Plug In The Plug-ins
Installation was a breeze. The installer pretty much ran itself, and was smart enough to look for any editing software on my Mac’s hard disks that might also want to access the Gold Bundle’s plug-ins. That included not only Peak but also Deck II and Spark.
In use, several of the plug-ins really stand out. TrueVerb is a very versatile reverb that sounds good at nearly all settings. And man, are there settings to adjust (see figure 4). It’s a virtual Lexicon, and sounds just as good if different.
The Renaissance Compressor is outstanding (see figure 5). In fact, it’s the one plug-in I use on almost every audio project, even if just to add or subtract gain without compressing, because of the warmth and smoothness it imparts. When compressing, the various modes provided allow for a wide variety of compression effects, from subtle to in-your-face. For example, the Opto-mode provides faster release times when the gain reduction is above 3 dB, and progressively slower times when the gain reduction falls below 3 dB. The Electro-mode has the opposite characteristic. Combined with the Automatic Release Control, which gives faster release times with higher compression ratios, the Renaissance Compressor is capable of yielding compression that increases the overall perception of loudness with absolutely no artifacts. It’s quite remarkable.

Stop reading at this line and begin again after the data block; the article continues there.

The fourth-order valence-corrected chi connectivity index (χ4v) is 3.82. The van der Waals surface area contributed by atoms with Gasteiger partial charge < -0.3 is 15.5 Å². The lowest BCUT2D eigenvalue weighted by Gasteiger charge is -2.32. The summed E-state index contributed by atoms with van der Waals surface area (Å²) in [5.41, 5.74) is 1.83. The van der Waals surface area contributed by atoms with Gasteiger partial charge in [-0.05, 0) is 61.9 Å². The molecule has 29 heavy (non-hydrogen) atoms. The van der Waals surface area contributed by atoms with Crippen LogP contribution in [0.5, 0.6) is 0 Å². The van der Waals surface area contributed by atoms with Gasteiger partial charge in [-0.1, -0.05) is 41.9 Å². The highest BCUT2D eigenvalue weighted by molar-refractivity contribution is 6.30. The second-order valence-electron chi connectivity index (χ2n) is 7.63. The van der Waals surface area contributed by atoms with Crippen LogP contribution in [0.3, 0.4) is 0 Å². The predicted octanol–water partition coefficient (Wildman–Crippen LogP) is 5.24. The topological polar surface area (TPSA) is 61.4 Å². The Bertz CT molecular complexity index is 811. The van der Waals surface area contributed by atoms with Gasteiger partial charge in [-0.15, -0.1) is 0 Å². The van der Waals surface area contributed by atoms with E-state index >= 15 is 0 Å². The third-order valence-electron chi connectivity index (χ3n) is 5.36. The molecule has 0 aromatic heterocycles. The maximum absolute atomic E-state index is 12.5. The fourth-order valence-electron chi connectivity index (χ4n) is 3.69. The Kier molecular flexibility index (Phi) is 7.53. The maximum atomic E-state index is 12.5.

The Renaissance Equalizer mimics the characteristics of the classic Pultec equalizer with surprisingly good results — it’s a very sweet and gentle equalizer (see figure 6).
I have the most fun with UltraPitch. Although it’s intended to correct singers whose pitch drifts, it’s great fun and works well as a gender-bender and VO effects tool. Besides turning men into women and vice versa, UltraPitch will generate some swell otherworldly and robotic voice effects. Finally, I can make myself sound like James Earl Jones... at least within the computer.
Peak’s price is well within our criteria for the Ultimate Stereo Editor, and while the Gold Bundle ain’t cheap, it often sells at a good discount and is much less expensive than the hardware it mimics. The combination of BIAS Peak and Waves Gold Bundle is impressive indeed. It’s all great fun, and there’s enough editing power there to keep you busy for months.
BIAS’ Peak has a suggested retail price of $499 for the TDM version, $299 for the Native version, and $99 for the LE version. For more information in the US, contact BIAS at 1370 Industrial Ave., Suite A, Petaluma, CA 94952, or call 707-782-1866. For more information worldwide, visit their website at www.bias-inc.com.
The Waves Native Gold Bundle has a suggested retail price of $1,200. For more information in the US, contact US Waves at 6716 Central Avenue Pike, Suite 8, Knoxville, TN 37912, or call 800-264-0109. For more information worldwide, contact KS Waves, 23 Kalisher Street, Tel-Aviv, Israel, or call 972-3-510-7667. Their website is www.kswaves.com.